Even as undergraduates, our students are encouraged to explore research. As they get valuable experience—in some cases paid—they gain insight into their potential to pursue serious independent research and/or advanced studies.
College Research Resources
1. Independent Research Courses
Learn side-by-side with the experts as you earn credit hours by identifying a professor whose research interests you or enrolling in an independent research course (291/491 listings). In addition to opportunities the departments offer, the Cyclotron Institute has research slots for students interested in nuclear science. To explore options in your major, click on the following links or contact a departmental advisor.
In addition you may find additional information about REU at each department:
- Biology - The Department of Biology maintains a list of faculty available for undergraduate research and their research interests.
- Chemistry - The Department of Chemistry offers a primer on undergraduate chemistry research.
- Mathematics - The Department of Mathematics boasts a National Science Foundation-funded program that brings undergraduates together with graduate students, postdoctoral fellows and faculty for collaborative research.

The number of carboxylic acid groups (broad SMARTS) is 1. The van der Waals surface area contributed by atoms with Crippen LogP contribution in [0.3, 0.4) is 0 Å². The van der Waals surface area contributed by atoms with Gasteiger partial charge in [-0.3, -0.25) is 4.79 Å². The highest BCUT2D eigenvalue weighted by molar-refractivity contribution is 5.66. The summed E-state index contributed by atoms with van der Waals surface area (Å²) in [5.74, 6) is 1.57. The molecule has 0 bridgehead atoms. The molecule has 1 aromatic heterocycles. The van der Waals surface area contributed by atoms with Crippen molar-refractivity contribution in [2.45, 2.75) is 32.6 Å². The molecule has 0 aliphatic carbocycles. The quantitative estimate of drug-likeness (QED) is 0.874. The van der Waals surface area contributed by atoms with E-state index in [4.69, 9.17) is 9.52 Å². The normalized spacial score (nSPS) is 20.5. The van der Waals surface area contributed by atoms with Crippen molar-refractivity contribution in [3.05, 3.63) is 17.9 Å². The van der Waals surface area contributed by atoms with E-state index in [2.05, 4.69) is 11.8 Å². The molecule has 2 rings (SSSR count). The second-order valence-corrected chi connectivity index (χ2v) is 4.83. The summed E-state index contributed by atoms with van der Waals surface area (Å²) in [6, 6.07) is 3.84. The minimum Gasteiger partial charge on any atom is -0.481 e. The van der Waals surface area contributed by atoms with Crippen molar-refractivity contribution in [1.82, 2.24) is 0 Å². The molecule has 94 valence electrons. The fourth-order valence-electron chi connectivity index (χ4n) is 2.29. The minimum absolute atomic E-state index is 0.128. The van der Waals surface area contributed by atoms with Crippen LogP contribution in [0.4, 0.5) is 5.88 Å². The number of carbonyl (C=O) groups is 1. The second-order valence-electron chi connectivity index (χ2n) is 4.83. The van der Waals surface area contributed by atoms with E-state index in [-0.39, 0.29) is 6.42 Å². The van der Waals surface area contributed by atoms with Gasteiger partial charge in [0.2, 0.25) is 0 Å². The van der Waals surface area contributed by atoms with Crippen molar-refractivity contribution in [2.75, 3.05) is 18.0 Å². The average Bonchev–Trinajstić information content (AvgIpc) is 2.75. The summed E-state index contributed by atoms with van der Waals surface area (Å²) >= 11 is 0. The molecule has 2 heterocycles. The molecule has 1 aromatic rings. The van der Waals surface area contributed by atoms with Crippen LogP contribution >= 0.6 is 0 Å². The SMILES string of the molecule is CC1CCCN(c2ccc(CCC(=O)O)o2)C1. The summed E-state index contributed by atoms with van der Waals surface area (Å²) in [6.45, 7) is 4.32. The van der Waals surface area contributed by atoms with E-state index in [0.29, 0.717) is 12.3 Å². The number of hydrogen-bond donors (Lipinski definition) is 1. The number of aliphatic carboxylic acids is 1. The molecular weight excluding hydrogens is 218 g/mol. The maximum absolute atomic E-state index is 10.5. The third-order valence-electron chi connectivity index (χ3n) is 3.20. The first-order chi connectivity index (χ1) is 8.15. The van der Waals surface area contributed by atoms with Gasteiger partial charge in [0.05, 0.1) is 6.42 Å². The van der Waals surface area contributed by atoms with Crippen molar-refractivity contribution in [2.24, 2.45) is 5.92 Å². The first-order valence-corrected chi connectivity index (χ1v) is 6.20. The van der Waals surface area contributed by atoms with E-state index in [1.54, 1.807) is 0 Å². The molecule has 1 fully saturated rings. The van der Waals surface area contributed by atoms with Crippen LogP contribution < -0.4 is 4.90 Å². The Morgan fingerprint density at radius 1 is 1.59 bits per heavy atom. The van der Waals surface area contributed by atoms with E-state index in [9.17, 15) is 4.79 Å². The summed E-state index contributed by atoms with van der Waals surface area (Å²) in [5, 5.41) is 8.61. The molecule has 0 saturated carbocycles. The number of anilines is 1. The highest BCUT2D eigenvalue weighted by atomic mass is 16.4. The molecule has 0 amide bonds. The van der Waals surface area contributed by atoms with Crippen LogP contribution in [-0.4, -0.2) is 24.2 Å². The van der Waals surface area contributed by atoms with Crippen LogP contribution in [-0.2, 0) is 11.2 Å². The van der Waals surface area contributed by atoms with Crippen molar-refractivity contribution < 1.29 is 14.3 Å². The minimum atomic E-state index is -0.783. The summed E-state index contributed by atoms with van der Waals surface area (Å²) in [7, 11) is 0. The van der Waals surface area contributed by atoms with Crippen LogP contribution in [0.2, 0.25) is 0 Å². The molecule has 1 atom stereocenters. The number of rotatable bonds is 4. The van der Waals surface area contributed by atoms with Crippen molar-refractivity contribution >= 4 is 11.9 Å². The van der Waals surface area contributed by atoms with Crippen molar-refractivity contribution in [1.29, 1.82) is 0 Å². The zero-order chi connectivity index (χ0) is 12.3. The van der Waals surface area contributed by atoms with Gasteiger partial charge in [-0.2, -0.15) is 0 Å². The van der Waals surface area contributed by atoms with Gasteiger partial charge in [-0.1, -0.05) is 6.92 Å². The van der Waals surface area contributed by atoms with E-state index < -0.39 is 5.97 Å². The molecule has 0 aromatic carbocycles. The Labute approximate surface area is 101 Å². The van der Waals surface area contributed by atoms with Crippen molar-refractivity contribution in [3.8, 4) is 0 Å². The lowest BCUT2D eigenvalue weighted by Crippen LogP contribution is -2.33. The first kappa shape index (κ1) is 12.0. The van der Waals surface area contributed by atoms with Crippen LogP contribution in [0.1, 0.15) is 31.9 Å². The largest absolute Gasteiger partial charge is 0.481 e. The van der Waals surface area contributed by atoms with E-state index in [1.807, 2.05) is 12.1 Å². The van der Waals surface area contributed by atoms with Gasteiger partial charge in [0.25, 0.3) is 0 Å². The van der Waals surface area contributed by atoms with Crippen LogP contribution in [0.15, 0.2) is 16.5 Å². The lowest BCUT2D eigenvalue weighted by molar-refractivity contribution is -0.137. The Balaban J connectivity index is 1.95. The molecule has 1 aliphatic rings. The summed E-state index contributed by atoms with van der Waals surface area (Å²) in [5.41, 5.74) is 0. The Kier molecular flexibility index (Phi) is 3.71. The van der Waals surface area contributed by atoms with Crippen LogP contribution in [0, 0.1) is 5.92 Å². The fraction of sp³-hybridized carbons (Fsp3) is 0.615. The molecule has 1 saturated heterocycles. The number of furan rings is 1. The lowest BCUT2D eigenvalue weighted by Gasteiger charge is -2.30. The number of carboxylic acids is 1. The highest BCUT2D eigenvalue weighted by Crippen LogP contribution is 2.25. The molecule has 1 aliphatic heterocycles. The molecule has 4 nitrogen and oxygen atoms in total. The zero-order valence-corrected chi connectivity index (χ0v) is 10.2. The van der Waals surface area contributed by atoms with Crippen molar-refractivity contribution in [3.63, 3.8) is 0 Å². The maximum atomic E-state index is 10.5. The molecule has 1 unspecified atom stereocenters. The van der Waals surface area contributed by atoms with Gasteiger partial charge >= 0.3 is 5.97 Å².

- Physics - The Department of Physics and Astronomy offers many opportunities, during the school year and the summer, for undergraduate research. The department recommends students approach faculty about doing research in their labs. Advisors also e-mail students with leads about faculty seeking undergraduates in their labs.
If you are a student with junior standing who is interested in carrying out independent research, you may be eligible to become an Undergraduate Research Scholar.
Several of our units offer paid summer REU programs funded by the National Science Foundation.
Thanks to a five-year, $1.25 million National Science Foundation grant, Texas A&M's Departments of Biology, Mathematics, and Statistics are teaming up to integrate curricula that will revolutionize undergraduate education and help shape the face of future research about the natural world. Each year the program recruits 10 biology and 10 mathematics students from diverse backgrounds to engage in a new common curriculum incorporating advanced biological and mathematical training, a common quantitative biology seminar, and research training in a biological research program such as biological clocks, mathematical ecology, and genomics. To learn more about the program or how to apply, go to http://www.math.tamu.edu/ubm/.